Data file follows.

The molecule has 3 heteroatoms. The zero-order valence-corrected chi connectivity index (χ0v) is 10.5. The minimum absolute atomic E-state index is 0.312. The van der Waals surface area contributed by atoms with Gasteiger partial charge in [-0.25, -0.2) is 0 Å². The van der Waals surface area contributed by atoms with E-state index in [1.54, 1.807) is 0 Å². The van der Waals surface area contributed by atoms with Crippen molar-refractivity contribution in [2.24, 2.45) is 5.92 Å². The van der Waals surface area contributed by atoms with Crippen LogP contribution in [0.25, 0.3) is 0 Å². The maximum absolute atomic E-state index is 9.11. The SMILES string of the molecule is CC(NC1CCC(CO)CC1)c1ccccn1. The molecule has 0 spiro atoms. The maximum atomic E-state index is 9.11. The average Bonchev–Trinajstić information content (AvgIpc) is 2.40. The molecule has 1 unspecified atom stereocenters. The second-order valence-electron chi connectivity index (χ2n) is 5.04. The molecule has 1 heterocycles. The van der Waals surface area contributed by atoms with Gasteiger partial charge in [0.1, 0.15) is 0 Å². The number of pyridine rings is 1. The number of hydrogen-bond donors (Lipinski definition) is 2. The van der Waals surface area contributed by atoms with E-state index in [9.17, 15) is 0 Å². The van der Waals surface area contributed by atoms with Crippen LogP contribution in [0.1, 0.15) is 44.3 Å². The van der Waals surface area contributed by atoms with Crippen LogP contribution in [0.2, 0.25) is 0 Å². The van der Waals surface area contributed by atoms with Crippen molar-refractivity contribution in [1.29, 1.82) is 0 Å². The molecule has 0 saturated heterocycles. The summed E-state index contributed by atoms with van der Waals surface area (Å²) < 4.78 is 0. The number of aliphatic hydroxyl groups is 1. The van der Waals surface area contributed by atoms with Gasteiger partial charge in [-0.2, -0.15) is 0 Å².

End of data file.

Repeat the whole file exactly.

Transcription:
The molecule has 3 heteroatoms. The zero-order valence-corrected chi connectivity index (χ0v) is 10.5. The minimum absolute atomic E-state index is 0.312. The van der Waals surface area contributed by atoms with Gasteiger partial charge in [-0.25, -0.2) is 0 Å². The van der Waals surface area contributed by atoms with E-state index in [1.54, 1.807) is 0 Å². The van der Waals surface area contributed by atoms with Crippen molar-refractivity contribution in [2.24, 2.45) is 5.92 Å². The van der Waals surface area contributed by atoms with Crippen LogP contribution in [0.25, 0.3) is 0 Å². The maximum absolute atomic E-state index is 9.11. The SMILES string of the molecule is CC(NC1CCC(CO)CC1)c1ccccn1. The molecule has 0 spiro atoms. The maximum atomic E-state index is 9.11. The average Bonchev–Trinajstić information content (AvgIpc) is 2.40. The molecule has 1 unspecified atom stereocenters. The second-order valence-electron chi connectivity index (χ2n) is 5.04. The molecule has 1 heterocycles. The van der Waals surface area contributed by atoms with Gasteiger partial charge in [0.1, 0.15) is 0 Å². The number of pyridine rings is 1. The number of hydrogen-bond donors (Lipinski definition) is 2. The van der Waals surface area contributed by atoms with E-state index in [9.17, 15) is 0 Å². The van der Waals surface area contributed by atoms with Crippen LogP contribution in [0.1, 0.15) is 44.3 Å². The van der Waals surface area contributed by atoms with Crippen LogP contribution in [0.2, 0.25) is 0 Å². The van der Waals surface area contributed by atoms with Crippen molar-refractivity contribution in [1.29, 1.82) is 0 Å². The molecule has 0 saturated heterocycles. The summed E-state index contributed by atoms with van der Waals surface area (Å²) < 4.78 is 0. The number of aliphatic hydroxyl groups is 1. The van der Waals surface area contributed by atoms with Gasteiger partial charge in [-0.2, -0.15) is 0 Å².